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Mediterranean region experiences daily seismic activity: NRIAG

The Head of the National Research Institute of Astronomy and Geophysics (NRIAG) in Egypt Gad Mohamed al-Qadi said on Tuesday that the Mediterranean is one of the regions where earthquakes are active on an almost daily basis.

He explained that the latest earthquakes were on the island of Crete in Greece and the Indonesian island of Java.

Qadi said that sometimes the strength of the earthquake is felt due to its great depth.

The Director of NRIAG continued: “We cannot prevent the earthquake, or predict it, but we can strengthen our preparations to confront it.”

“Therefore, we have updated the national strategy, in addition to constructing new cities with the seismic code such as the New Administrative Capital and New Alamein City.”

A 5.8 magnitude earthquake hit the Mediterranean area, at 1:24:52 am Cairo time on Monday.

Qadi confirmed that no losses have been reported as a result in Egypt.


Past earthquakes

July 2019 saw three other earthquakes strike Egypt, according to the chairman of Egypt’s National Seismic Network Gad Mohammed al-Qadi, who stated that a 2.7 magnitude earthquake hit east of Cairo on July 12 with no casualties reported, while another 1.8 magnitude earthquake hit the area on July 6 and a 4.4 magnitude earthquake hit north of Alexandria on July 5.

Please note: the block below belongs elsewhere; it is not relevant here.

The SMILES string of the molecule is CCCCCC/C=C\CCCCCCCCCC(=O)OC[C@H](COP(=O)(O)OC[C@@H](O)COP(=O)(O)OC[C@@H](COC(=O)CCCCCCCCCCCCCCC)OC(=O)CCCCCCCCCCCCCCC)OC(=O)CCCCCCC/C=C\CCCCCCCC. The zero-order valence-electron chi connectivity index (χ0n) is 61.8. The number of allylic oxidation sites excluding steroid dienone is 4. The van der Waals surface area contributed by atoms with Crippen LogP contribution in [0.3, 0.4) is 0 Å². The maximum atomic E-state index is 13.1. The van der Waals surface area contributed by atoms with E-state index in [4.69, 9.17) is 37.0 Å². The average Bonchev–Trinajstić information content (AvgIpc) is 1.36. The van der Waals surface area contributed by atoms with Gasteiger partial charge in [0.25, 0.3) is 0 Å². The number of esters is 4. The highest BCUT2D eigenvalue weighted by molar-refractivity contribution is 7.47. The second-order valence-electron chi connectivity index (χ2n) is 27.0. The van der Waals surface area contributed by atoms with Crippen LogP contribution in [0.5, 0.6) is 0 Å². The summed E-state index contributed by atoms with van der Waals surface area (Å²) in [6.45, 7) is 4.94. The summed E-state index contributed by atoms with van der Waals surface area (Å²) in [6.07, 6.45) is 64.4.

On November 22, 1995, the largest of Egypt’s earthquakes in modern history measured 7.2 on the Richter scale. It hit the city of Nuweiba on the Red Sea, killing five people and wounding dozens of others. It was felt in North Africa, Spain and Turkey.

An earthquake took place on October 12, 1992, measuring 5.6 on the Richter scale, killing 541 people and injuring 6,522 others. It destroyed 398 buildings and left 8,000 other buildings threatened with collapse.

In 1903, Egypt was hit by an earthquake, which was the strongest of the last century, killing 10,000 people.

One of the most famous earthquakes recorded in the history of ancient Egypt was a massive one that struck Alexandria and caused parts of the city to sink into the Mediterranean Sea, including the Isis Temple.

The Egyptian National Seismic Network is one of the most modernized earthquake networks in the world, and Egypt is amongst the first countries to have established a seismic network in the MENA.

The network operates through 70 stations whose locations have been carefully selected in light of the seismic history of all of Egypt. Following the network’s establishment, it has become impossible for any earthquake to occur without recording and monitoring it regardless of its strength.

Egypt is far from seven seismic belts known worldwide. However its proximity to some seismically active areas such as the Gulf of Aqaba, the Gulf of Suez and the Red Sea makes it affected with some earthquakes of medium strength.

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